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Changing gendered norms about women and girls at the level of household and community: a review of the evidence.

Glob Public Health. 2008;3 Suppl 1:42-57. doi: 10.1080/17441690801892307.

Changing gendered norms about women and girls at the level of household and community: a review of the evidence.

Keleher H, Franklin L.

Department of Health Science, Monash University, Peninsula Campus, Australia. Helen.Keleher@med.monash.edu.au

ABSTRACT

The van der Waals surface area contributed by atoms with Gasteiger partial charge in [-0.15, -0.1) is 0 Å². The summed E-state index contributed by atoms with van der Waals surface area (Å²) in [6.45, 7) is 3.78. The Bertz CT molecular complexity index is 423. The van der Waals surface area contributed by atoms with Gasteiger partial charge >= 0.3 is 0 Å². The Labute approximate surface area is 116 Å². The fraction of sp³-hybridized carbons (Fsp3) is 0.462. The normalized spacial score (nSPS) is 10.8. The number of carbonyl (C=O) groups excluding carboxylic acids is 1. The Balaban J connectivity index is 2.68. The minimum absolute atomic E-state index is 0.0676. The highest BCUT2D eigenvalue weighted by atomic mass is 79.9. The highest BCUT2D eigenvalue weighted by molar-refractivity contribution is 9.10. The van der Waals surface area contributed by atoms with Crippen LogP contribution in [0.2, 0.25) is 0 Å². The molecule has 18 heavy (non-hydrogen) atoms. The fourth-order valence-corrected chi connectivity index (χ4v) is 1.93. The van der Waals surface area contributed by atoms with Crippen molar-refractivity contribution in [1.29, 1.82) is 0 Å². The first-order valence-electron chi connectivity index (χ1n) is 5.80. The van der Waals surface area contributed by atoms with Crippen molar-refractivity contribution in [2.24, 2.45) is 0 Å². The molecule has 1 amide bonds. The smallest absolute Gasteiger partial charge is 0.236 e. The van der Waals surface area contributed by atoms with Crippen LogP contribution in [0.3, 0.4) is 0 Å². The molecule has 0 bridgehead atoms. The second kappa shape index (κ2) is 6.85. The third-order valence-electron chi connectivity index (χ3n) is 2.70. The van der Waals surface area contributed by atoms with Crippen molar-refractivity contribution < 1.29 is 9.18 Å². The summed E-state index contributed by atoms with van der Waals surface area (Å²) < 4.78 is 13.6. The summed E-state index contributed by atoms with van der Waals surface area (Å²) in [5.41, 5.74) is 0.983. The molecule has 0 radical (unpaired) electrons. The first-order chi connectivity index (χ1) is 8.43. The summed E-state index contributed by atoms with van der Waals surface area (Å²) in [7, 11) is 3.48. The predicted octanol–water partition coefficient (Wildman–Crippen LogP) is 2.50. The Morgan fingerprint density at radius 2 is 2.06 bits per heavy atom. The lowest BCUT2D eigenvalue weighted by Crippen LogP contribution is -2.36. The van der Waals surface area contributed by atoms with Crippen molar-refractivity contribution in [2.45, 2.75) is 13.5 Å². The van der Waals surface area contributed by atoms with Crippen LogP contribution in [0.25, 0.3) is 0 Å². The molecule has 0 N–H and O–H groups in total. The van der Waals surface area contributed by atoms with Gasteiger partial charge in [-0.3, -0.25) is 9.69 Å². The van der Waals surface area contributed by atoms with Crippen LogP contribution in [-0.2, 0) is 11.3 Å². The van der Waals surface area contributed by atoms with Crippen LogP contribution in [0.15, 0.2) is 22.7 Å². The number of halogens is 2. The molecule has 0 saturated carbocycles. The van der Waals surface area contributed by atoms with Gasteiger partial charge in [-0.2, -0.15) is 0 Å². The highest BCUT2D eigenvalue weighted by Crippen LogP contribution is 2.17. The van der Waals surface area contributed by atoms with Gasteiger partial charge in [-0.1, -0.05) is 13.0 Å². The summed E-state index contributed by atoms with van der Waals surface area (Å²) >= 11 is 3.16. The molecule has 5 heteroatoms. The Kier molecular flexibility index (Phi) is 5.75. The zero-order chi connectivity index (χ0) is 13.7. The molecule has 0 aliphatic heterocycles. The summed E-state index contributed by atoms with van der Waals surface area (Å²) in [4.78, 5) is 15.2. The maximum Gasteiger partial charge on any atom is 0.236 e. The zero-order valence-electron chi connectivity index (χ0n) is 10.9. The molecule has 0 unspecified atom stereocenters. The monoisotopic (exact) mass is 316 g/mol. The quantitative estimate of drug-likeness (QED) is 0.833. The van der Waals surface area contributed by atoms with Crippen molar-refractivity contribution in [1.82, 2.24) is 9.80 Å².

Gendered norms are embedded in social structures, operating to restrict the rights, opportunities, and capabilities, of women and girls, causing significant burdens, discrimination, subordination, and exploitation. This review, developed for the Women and Gender Equity Knowledge Network of the WHO Commission on the Social Determinants of Health, sought to identify the best available research evidence about programmatic interventions, at the level of household and community, that have been effective for changing gender norms to increase the status of women. The focus was on developing countries. A wide range of single and multiple databases were searched, utilizing database specific keywords such as: women and girls; men and boys; household and community; intervention; and gender norms. Key themes were identified: education of women and girls; economic empowerment of women; violence against women, including female genital mutilation/cutting; and men and boys. Types of interventions, levels of action, populations of interest, and key outcomes from evaluations are identified. Evaluations are limited, with little evidence or measurement of changes in gender equity and women’s empowerment. A key finding is, that targeting women and girls is a sound investment, but outcomes are dependent on integrated approaches and the protective umbrella of policy and legislative actions.

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